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Stauchy Blog » Blog Archive » Auroras - Mon. Oct. 29, 2007 (JRS)

Auroras - Mon. Oct. 29, 2007 (JRS)

I’ve been meaning to post a blog (and more importantly, pictures) about auroras for some time now, but just haven’t gotten around to it.  I’ll put all of the pictures in our picture gallery, which can be found here: South South Pole April Auroras, South Pole May Auroras, South Pole June Auroras, South Pole July Auroras, and South Pole August Auroras

Here is some information about auroras, for those who are curious (thanks to Robert Schwarz, who gave a presentation about auroras at the beginning of the winter).

In the southern hemisphere, they’re called aurora australis (as opposed to aurora borealis in the North).  Basically, auroras are caused by charged particles that are emitted by the sun (referred to as the solar wind) interacting with the Earth’s atmosphere.  I won’t go into what causes the solar emissions, but I will say that solar emission cycle lasts about 11 years, during which the average solar activity experiences a maximum, decreases to a minimum, then increases back to a maximum.  So, some years are better than others for aurora viewing.  This past winter was a couple of years after the solar minimum, so kind of towards the middle of the scale.  On top of this average activity, magnetic storms on the sun, caused by sun spots, will cause much more aurora activity.  When the sun emits a huge flare (a coronal mass ejection, or CME), you can expect a major aurora event a couple of days later.  Solar storms are hard to predict, but some websites (spaceweather.com, for example) track the solar activity, and generally give a heads up of a couple of days for particularly good auroras.

The charged particles from the solar wind follow the Earth’s magnetic field lines into the polar regions, which is why they are only visible in the upper latitudes.  The magnetic field lines run in more-or-less of a circle from the South Pole, out into space, and back into the North Pole.  They intersect the atmosphere somewhat away from the geomagnetic poles, which forms an auroral oval around the geomagnetic poles.  These are not quite circles and not quite centered on the geomagnetic poles because of the interaction with the solar wind, but if you imagine a circle around the geomagnetic poles, it’s fairly close to what the auroral oval looks like.  Note that there’s a distinct difference between the geomagnetic pole (which is located near the coast of Antarctica in the South) and the rotational pole (which is where we are).  If we were located at the geomagnetic pole, we’d actually see very few auroras, but the rotational pole turns out to be an excellent place for auroras because it’s in the heart of the auroral oval.  Another interesting fact is that because of the symmytry of the Earth’s magnetic field, the aurora seen in the South is more-or-less of a mirror image of the ones seen in the North (except for small variations caused by differences in atmospheric conditions).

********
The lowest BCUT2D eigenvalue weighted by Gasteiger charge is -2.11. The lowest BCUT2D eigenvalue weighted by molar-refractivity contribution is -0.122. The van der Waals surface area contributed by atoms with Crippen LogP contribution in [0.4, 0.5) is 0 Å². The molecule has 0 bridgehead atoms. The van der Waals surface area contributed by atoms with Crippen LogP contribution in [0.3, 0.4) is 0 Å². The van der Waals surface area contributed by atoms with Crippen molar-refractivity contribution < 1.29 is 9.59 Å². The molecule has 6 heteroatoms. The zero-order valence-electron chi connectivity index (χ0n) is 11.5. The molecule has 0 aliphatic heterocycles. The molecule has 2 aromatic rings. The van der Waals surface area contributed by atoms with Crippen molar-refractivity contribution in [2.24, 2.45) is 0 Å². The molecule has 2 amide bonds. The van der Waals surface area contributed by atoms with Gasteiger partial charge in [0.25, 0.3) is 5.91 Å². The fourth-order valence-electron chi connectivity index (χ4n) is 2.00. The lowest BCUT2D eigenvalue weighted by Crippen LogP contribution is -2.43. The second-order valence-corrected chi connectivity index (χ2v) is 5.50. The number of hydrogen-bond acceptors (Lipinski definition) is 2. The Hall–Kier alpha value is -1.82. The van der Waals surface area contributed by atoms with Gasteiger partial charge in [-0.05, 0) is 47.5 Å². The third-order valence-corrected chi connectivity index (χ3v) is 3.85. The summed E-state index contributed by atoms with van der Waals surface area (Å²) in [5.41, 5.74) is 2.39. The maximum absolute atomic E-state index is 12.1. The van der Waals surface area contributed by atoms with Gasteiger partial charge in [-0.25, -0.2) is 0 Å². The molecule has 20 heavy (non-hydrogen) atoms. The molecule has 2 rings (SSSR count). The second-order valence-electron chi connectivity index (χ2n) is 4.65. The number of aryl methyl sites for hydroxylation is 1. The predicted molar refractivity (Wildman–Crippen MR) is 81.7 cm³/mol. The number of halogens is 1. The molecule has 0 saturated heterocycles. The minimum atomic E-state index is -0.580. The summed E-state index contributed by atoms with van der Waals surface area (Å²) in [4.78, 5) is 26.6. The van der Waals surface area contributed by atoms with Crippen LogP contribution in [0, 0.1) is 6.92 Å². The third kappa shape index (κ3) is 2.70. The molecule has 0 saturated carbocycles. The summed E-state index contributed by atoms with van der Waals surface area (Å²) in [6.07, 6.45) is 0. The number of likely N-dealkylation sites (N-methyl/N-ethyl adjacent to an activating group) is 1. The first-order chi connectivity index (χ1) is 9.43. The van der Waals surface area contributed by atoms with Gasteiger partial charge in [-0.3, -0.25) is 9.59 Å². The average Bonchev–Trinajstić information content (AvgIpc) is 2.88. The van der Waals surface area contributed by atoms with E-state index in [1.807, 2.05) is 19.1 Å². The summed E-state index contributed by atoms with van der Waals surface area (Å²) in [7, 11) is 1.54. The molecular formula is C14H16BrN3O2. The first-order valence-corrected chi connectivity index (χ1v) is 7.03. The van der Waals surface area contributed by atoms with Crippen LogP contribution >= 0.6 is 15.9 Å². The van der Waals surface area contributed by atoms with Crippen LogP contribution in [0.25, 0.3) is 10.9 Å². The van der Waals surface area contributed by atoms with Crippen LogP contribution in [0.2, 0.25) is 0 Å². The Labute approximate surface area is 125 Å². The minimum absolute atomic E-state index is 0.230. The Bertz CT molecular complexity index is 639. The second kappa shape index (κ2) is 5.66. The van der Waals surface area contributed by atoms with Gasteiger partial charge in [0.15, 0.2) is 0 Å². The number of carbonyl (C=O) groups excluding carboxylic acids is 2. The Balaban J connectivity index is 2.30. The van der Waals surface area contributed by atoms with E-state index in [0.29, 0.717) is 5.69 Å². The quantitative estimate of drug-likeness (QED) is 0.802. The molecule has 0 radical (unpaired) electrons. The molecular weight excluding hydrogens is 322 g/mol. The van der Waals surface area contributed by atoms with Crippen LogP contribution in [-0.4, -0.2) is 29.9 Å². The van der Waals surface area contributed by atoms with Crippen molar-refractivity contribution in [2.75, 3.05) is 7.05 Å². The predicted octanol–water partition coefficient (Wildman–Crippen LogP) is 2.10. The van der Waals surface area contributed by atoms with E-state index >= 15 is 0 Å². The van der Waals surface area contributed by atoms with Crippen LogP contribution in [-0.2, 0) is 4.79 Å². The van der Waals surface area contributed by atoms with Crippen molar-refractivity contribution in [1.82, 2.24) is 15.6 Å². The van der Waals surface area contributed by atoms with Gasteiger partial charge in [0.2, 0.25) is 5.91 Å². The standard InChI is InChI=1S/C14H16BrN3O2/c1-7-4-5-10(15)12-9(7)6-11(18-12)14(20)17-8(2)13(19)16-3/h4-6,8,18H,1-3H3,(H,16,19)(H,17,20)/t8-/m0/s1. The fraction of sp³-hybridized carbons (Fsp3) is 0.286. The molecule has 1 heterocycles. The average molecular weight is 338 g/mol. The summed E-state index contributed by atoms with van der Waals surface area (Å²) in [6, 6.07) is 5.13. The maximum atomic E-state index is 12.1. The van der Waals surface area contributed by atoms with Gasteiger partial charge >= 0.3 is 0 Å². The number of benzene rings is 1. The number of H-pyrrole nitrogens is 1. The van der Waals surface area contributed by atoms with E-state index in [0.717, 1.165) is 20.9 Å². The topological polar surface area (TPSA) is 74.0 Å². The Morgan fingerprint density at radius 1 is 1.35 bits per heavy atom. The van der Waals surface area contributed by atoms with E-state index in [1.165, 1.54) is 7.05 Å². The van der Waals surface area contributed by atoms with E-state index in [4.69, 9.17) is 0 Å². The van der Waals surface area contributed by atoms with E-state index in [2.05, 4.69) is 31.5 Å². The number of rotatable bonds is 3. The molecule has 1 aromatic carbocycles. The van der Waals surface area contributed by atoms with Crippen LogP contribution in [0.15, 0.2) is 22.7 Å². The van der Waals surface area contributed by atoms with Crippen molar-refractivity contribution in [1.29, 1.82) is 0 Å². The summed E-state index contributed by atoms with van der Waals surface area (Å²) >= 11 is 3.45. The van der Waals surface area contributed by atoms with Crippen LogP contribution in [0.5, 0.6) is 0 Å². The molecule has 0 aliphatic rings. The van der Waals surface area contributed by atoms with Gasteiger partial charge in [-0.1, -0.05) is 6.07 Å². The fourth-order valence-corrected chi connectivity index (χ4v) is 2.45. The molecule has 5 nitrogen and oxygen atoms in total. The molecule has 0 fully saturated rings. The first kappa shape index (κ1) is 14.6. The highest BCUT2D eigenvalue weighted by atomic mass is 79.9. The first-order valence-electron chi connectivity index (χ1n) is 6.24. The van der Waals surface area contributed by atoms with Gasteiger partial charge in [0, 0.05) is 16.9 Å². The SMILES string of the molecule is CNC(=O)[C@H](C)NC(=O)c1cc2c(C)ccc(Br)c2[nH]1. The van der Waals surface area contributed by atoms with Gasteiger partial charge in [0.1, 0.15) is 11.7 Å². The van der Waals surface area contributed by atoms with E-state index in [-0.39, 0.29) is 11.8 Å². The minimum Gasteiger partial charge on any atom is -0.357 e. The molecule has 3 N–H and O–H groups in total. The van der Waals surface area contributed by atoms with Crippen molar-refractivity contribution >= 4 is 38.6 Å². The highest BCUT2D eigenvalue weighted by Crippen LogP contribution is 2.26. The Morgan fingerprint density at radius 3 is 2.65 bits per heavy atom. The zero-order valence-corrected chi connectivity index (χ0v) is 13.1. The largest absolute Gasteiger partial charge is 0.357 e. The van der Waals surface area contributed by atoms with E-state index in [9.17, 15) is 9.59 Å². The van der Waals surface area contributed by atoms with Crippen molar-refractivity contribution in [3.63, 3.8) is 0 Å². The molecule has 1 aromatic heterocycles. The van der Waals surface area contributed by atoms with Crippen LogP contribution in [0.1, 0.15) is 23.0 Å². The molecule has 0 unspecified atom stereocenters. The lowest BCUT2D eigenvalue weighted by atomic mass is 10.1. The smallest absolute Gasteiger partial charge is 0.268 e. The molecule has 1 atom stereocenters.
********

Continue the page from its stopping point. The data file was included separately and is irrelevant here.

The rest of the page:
There are many, many more details that I could go in to, but I won’t.  Suffice it to say that the most common color for auroras is green.  They can also be red or blueish-purple, which is spectacular to see, but harder to see with the naked eye (they turn out great on long-exposure pictures).  They also come in lots of different shapes and sizes due phenomenon in the atmosphere and magnetosphere.  But, I’ll stop here and let you head over to the picture gallery to enjoy some of my favorite shots from the winter: http://www.stauchy.net/gallery Or, see the top of this post for specific gallery links

-JRS

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